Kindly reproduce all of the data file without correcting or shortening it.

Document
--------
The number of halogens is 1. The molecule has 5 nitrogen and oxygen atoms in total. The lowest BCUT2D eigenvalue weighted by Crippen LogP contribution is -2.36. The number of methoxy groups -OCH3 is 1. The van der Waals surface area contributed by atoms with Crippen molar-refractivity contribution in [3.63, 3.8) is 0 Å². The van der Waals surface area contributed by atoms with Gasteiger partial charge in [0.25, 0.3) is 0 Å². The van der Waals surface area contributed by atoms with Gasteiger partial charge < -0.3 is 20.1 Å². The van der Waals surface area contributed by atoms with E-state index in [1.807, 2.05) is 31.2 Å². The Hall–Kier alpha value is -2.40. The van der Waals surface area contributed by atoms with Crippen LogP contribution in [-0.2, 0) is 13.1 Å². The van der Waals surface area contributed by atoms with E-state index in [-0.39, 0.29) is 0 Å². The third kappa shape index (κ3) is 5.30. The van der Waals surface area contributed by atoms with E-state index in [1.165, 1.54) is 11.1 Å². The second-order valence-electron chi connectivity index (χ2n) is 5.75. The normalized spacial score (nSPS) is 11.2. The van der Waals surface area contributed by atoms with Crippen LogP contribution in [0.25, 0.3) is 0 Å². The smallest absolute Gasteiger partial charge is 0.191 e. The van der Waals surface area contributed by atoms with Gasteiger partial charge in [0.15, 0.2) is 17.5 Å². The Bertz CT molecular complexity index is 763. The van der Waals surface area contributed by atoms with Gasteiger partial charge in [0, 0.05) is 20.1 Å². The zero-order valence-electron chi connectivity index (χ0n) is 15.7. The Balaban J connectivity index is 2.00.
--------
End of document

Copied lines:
The number of halogens is 1. The molecule has 5 nitrogen and oxygen atoms in total. The lowest BCUT2D eigenvalue weighted by Crippen LogP contribution is -2.36. The number of methoxy groups -OCH3 is 1. The van der Waals surface area contributed by atoms with Crippen molar-refractivity contribution in [3.63, 3.8) is 0 Å². The van der Waals surface area contributed by atoms with Gasteiger partial charge in [0.25, 0.3) is 0 Å². The van der Waals surface area contributed by atoms with Gasteiger partial charge < -0.3 is 20.1 Å². The van der Waals surface area contributed by atoms with E-state index in [1.807, 2.05) is 31.2 Å². The Hall–Kier alpha value is -2.40. The van der Waals surface area contributed by atoms with Crippen LogP contribution in [-0.2, 0) is 13.1 Å². The van der Waals surface area contributed by atoms with E-state index in [-0.39, 0.29) is 0 Å². The third kappa shape index (κ3) is 5.30. The van der Waals surface area contributed by atoms with E-state index in [1.165, 1.54) is 11.1 Å². The second-order valence-electron chi connectivity index (χ2n) is 5.75. The normalized spacial score (nSPS) is 11.2. The van der Waals surface area contributed by atoms with Crippen LogP contribution in [0.25, 0.3) is 0 Å². The smallest absolute Gasteiger partial charge is 0.191 e. The van der Waals surface area contributed by atoms with Gasteiger partial charge in [0.15, 0.2) is 17.5 Å². The Bertz CT molecular complexity index is 763. The van der Waals surface area contributed by atoms with Gasteiger partial charge in [0, 0.05) is 20.1 Å². The zero-order valence-electron chi connectivity index (χ0n) is 15.7. The Balaban J connectivity index is 2.00.